6 Rewarding Museums In North Carolina
Learning doesn't have to be boring, and having fun doesn't require a cross-country flight. These museums show that you don't have to venture far from home to be immersed in great artwork, history, and science. Each of the following destinations is a great place for people of all ages to learn and get inspired, all of them located in North Carolina. This video was made with Ezvid Wikimaker.
6 Engrossing North Carolina Museums
|Levine Museum of the New South||Charlotte||Exhibits, programs, and events focused on the evolution of Southern culture|
|Discovery Place||Charlotte, Rockingham, & Huntersville||Four locations where young people can learn and have fun while exploring science and nature|
|Bechtler Museum of Modern Art||Charlotte||Over 1,400 works from some of the most prominent artists of the 20th century, as well as musical performances, film screenings, and community outreach programs|
|North Carolina Museum of History||Raleigh||Artifacts from six centuries that illuminate the significance of the state's history, along with multiple yearly festivals|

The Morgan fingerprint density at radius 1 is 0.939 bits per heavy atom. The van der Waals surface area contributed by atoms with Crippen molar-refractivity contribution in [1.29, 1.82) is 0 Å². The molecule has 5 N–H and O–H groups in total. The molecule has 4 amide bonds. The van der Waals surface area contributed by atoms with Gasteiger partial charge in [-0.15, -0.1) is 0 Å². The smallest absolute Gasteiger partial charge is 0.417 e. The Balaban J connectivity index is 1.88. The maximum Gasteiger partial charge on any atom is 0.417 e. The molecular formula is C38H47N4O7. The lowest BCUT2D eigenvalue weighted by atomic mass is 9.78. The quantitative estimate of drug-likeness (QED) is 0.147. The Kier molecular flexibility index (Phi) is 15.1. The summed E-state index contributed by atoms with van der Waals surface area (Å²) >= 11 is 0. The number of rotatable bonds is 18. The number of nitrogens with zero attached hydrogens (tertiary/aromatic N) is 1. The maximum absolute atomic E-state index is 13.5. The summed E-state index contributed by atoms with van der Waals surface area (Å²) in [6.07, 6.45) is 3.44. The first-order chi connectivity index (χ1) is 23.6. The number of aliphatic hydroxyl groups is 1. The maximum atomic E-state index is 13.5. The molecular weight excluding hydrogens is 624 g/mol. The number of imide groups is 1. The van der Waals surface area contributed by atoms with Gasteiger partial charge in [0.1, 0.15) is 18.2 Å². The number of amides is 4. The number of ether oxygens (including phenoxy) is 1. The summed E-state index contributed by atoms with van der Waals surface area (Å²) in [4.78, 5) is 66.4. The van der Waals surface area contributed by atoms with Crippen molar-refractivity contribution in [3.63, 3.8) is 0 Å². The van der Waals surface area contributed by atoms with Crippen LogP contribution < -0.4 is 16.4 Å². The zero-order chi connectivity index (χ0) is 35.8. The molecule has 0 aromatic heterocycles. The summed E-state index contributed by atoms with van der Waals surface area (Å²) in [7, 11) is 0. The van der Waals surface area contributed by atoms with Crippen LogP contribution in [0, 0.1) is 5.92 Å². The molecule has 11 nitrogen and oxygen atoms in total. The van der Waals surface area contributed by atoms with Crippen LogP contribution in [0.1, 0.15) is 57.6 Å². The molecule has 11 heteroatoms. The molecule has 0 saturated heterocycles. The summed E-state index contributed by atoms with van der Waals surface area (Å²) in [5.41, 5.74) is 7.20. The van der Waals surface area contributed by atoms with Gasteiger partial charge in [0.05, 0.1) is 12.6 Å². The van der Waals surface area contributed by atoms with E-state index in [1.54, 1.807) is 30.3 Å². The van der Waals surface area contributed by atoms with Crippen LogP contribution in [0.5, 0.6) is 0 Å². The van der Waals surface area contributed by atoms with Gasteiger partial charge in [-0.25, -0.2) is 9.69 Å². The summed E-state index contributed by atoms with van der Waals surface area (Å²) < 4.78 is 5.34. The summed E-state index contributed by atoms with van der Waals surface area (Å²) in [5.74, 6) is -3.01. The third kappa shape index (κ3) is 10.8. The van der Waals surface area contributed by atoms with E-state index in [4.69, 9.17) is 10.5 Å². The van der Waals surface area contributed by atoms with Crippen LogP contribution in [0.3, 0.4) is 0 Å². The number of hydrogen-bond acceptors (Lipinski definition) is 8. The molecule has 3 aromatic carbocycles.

|Ackland Art Museum||Chapel Hill||Connected to the University of North Carolina, Chapel Hill, houses a large permanent collection and many rotating exhibitions of pieces from all over the world|
|Swannanoa Valley Museum and History Center||Black Mountain||Showcases local artifacts, hosts lectures and screenings, and offers hikes that highlight the area|
Harvesting Bees at Discovery Place Nature
Timeline of North Carolina History
|1524||Giovanni da Verrazano explores the Carolina coast|
|1586||Colonists at Roanake are forced to return to England|
|1655||Nathaniel Batts becomes the first European to permanently settle in North Carolina|
|1712||North and South Carolina split|
|1718||Blackbeard the pirate is killed off the coast|
|1729||NC becomes a royal English colony|
|1774||The Edenton Tea Party is a show of defiance against the British|
|1776||North Carolina becomes the first state to vote in favor of independence on April 12|